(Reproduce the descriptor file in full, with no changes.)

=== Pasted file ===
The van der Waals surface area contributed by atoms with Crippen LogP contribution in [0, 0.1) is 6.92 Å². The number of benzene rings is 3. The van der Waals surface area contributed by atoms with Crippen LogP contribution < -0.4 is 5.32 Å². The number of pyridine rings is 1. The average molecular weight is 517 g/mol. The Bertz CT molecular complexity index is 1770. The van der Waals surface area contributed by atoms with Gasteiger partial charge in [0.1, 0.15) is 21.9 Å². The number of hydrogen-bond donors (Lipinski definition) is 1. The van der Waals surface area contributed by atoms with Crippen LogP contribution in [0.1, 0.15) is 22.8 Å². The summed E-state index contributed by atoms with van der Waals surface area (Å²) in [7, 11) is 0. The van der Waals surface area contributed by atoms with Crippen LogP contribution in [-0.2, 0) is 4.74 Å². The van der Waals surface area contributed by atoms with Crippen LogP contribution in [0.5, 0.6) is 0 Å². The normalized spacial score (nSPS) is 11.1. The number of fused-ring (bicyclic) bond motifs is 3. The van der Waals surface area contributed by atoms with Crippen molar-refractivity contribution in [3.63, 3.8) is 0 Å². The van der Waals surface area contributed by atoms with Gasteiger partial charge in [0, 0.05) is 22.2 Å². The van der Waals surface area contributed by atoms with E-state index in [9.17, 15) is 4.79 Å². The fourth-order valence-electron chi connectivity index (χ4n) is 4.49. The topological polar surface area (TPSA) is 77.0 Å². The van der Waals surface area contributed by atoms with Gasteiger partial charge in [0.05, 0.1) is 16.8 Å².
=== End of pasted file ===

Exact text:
The van der Waals surface area contributed by atoms with Crippen LogP contribution in [0, 0.1) is 6.92 Å². The number of benzene rings is 3. The van der Waals surface area contributed by atoms with Crippen LogP contribution < -0.4 is 5.32 Å². The number of pyridine rings is 1. The average molecular weight is 517 g/mol. The Bertz CT molecular complexity index is 1770. The van der Waals surface area contributed by atoms with Gasteiger partial charge in [0.1, 0.15) is 21.9 Å². The number of hydrogen-bond donors (Lipinski definition) is 1. The van der Waals surface area contributed by atoms with Crippen LogP contribution in [0.1, 0.15) is 22.8 Å². The summed E-state index contributed by atoms with van der Waals surface area (Å²) in [7, 11) is 0. The van der Waals surface area contributed by atoms with Crippen LogP contribution in [-0.2, 0) is 4.74 Å². The van der Waals surface area contributed by atoms with Crippen LogP contribution in [0.5, 0.6) is 0 Å². The normalized spacial score (nSPS) is 11.1. The number of fused-ring (bicyclic) bond motifs is 3. The van der Waals surface area contributed by atoms with Crippen molar-refractivity contribution in [3.63, 3.8) is 0 Å². The van der Waals surface area contributed by atoms with Gasteiger partial charge in [0, 0.05) is 22.2 Å². The van der Waals surface area contributed by atoms with E-state index in [9.17, 15) is 4.79 Å². The fourth-order valence-electron chi connectivity index (χ4n) is 4.49. The topological polar surface area (TPSA) is 77.0 Å². The van der Waals surface area contributed by atoms with Gasteiger partial charge in [0.05, 0.1) is 16.8 Å².